Checking out Checkpoint
Checkpoint Therapeutics’ cosibelimab could become the ninth PD-(L)1 drug to reach the US market, but who will be around to launch it?
Checkpoint inhibitors, it seems, are two a penny. Investors met last month’s first approval of Incyte’s Zynyz, the eighth anti-PD-(L)1 MAb to reach the US, with barely a shrug; now brings the prospect of a US green light for the ninth such drug at a time when its maker risks no longer being financially solvent.
Step forward Checkpoint Therapeutics, a $45m microcap that stands a decent chance of having cosibelimab gain FDA approval by its January 2024 Pdufa date – about six months after its cash reserves run out. Understandably, a high priority for Checkpoint is finding a licensee willing to put up the cash for launch, the group tells Evaluate Vantage.
Cosibelimab has been filed for cutaneous squamous cell carcinoma (CSCC), and with no adcom planned “this is not a controversial review at all ... it should hopefully be smooth sailing”, says James Oliviero, Checkpoint’s chief executive. “Our plan is to launch the drug in the US ourselves or potentially with a partner” and potentially at a discount.
Behind such optimism sits the elephant in the room that Checkpoint, majority owned by Fortress Biotech, ended 2022 with just $12m in the bank. It recently raised another $6m, but last year burnt through $43m, and its annual SEC filing states: “There is substantial doubt about our ability to continue as a going concern. We do not believe that our cash [is] sufficient for the next 12 months.”
Ignoring Checkpoint’s financial problems cosibelimab might have something going for it. It is a fully human MAb, as well as being Fc-competent so it can engage NK as well as T cells.
And it is an anti-PD-L1, a property that Oliviero claims gives it fewer immune system-mediated toxicities than incumbents. Both of the currently approved checkpoint blockers for CSCC, Merck & Co’s Keytruda and Sanofi’s Libtayo, target PD-1.
Oliviero says that, while the metastatic CSCC market comprises 11,000 US patients, 60% are still treated with chemo because they are immunosuppressed, and thanks to cosibelimab’s PD-L1 mechanism these could be candidates for the Checkpoint drug. However, he admits that cosibelimab has yet to be studied in immunosuppressed CSCC patients.
Though Keytruda and Libtayo carry full approvals Checkpoint is confident that its drug can get the nod using overall response rate data, in its case 47%, in a single-cohort trial. At one point the company was boasting 51% ORR, based on investigator assessment, but this waned on central review and is now on a par with Libtayo’s on a cross-trial basis.
Though numerous attempts to undercut Keytruda on price have failed, most notably in the case of EQRX, Oliviero sees this too as an opportunity, and stresses that EQRX failed because its data were generated in China. “We’re looking to use pricing to potentially take market share.”
However, Checkpoint too has backed off somewhat. Two years ago it was still touting a 20-30% discount to peers, according to investor presentations, but now says that was before cosibelimab generated “best-in-class” data. “It’s unlikely that we’re going to be at a 20-30% discount, but I think ... we will be at some discount,” says Oliviero.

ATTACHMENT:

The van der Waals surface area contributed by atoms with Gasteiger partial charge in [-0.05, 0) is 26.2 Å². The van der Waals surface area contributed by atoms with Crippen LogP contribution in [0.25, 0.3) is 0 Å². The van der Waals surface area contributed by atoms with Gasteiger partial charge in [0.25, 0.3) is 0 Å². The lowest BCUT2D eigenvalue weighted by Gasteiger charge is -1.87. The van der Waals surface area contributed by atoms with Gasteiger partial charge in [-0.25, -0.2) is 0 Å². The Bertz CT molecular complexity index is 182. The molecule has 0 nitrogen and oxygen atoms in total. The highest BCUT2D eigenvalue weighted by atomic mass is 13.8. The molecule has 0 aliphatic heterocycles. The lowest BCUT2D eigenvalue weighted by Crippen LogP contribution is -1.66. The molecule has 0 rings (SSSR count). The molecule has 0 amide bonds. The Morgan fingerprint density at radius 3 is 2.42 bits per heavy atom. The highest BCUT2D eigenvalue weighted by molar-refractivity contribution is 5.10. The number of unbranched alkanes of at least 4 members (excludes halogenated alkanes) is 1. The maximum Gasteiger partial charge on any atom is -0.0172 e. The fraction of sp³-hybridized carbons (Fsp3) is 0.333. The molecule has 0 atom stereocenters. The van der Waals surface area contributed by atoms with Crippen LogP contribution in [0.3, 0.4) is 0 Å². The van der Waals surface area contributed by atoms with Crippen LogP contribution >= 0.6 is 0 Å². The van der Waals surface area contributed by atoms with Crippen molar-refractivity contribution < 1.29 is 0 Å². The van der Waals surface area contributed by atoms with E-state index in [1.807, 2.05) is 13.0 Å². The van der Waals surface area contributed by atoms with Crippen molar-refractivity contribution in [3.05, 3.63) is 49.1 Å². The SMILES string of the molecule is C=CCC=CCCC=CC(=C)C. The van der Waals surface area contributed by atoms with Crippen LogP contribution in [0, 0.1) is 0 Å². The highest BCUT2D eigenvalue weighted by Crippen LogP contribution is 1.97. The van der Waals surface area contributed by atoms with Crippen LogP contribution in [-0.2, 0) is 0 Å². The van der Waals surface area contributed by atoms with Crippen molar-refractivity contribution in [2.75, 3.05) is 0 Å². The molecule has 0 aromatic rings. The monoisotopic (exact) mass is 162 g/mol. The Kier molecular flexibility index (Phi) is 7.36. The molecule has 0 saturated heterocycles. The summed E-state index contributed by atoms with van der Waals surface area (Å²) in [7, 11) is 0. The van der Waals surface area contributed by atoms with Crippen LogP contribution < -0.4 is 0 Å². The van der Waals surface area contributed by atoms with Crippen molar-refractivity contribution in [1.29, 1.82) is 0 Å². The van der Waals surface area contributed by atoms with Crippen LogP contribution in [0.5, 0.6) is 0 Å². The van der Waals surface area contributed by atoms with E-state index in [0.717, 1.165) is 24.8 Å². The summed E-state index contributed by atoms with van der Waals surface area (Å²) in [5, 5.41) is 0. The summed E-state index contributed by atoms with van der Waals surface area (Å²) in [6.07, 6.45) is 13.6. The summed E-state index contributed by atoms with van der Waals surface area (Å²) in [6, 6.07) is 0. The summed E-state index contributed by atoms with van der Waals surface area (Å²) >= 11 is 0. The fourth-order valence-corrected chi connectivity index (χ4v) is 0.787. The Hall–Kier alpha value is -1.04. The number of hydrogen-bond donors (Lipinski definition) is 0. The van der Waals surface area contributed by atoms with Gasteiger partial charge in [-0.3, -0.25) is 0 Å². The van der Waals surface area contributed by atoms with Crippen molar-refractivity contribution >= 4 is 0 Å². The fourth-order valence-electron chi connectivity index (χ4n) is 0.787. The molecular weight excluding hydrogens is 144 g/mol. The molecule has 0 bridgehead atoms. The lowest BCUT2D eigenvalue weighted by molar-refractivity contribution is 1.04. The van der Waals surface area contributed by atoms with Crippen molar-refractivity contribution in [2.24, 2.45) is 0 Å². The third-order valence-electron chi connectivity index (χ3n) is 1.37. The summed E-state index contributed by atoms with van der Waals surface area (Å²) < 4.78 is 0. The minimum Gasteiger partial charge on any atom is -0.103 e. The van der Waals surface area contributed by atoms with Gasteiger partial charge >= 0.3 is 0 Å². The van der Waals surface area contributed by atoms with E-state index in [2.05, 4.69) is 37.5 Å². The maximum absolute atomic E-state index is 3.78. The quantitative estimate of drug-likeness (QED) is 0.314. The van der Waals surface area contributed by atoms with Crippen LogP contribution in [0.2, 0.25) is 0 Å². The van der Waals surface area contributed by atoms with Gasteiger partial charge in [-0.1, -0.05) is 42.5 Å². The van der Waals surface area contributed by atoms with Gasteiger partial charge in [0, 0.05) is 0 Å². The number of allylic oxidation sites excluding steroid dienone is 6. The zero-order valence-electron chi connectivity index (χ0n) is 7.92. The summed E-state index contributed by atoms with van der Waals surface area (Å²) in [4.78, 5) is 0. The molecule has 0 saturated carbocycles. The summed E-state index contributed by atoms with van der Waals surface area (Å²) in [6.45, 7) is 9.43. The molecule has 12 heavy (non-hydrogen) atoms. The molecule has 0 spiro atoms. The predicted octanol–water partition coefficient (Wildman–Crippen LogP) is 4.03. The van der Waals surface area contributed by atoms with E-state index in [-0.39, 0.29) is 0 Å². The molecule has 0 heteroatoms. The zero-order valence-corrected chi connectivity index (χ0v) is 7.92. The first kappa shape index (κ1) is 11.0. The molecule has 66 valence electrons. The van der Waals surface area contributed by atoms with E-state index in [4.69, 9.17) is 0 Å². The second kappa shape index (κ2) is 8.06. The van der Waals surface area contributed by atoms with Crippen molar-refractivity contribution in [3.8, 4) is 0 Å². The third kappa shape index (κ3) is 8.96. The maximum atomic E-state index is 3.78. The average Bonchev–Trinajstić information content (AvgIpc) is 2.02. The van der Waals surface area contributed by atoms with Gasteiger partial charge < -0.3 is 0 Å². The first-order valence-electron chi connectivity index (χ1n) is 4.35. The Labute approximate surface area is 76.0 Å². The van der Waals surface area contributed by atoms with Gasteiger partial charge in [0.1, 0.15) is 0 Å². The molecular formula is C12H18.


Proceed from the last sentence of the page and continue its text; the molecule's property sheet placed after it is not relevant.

CSCC will at best be the only near-term indication for cosibelimab. Clinicaltrials.gov shows no other active studies, and Conterno, a phase 3 first-line NSCLC trial, was terminated when the war in Ukraine started. Conterno included numerous Russian hospitals, and it would have been too costly and taken too long to expand enrolment in other countries.
If that was one example of Checkpoint’s bad luck, a looming financial crunch could be another. Oliviero remains upbeat: “The drug is going to be there whether it’s us or somebody else running the show.”
|Some anti-PD-(L)1 laggards|
|Project||Company||Lead indication(s)||US status|
|Zynyz||Incyte||2nd-line Merkel cell carcinoma||Jul 2021 CRL for SCAC, approved Mar 2023 for Merkel|
|Cosibelimab||Checkpoint (Fortress)||Cutaneous squamous cell carcinoma||Filed (4 Jan 2024 Pdufa date, no adcom)|
|Balstilimab||Agenus||2nd-line cervical cancer||Filing pulled Oct 2021|
|Sintilimab||Lilly/Innovent||1st-line non-squam NSCLC||Mar 2022 CRL|
|Toripalimab||Coherus/Shanghai Junshi||1st & 3rd-line nasopharyngeal carcinoma||Filed (May 2022 CRL; new Pdufa date Dec 2022 missed because of Covid travel restrictions)|
|Penpulimab||Akeso/Sino||3rd-line nasopharyngeal carcinoma||Filed (Pdufa date likely missed because of Covid travel restrictions)|
|Tislelizumab||Novartis/Beigene||2nd-line oesophageal squamous cell carcinoma||Filed (Jul 2022 Pdufa date missed owing to Covid travel restrictions)|
|Sugemalimab||Cstone/EQRX||1st-line NSCLC||US plan to file for NSCLC abandoned|
|Envafolimab||Tracon/Alphamab/3D Medicines||1st-line biliary tract cancer||Ph3 trial ends Jan 2024 (delayed from Dec 2021)|
|Sasanlimab||Pfizer||Non-muscle-invasive bladder cancer||Ph3 trial ends Jun 2025 (delayed from Jun 2024)|
|Serplulimab||Shanghai Henlius/Fosun||1st-line SCLC||Ph3 trial vs Tecentriq ends Jun 2024|
|Zimberelimab||Arcus (via Wuxi/Gloriabio)||1st-line PD-L1+ve NSCLC||Ph3 trial ends Dec 2025|
|Cetrelimab (JNJ-63723283)||Johnson & Johnson||Muscle-invasive bladder cancer||Ph3 trial ends Dec 2026|
|Ezabenlimab (BI 754091)||Boehringer Ingelheim||Various, Lag3 & VEGF/Ang2 combos||Ph2 trial ends May 2024|
|Spartalizumab (PDR001)||Novartis||Melanoma||Failed Combi-I trial Aug 2020 and deprioritised|
|SCAC=squamous cell carcinoma of the anal canal; Source: Evaluate Vantage & clinicaltrials.gov.|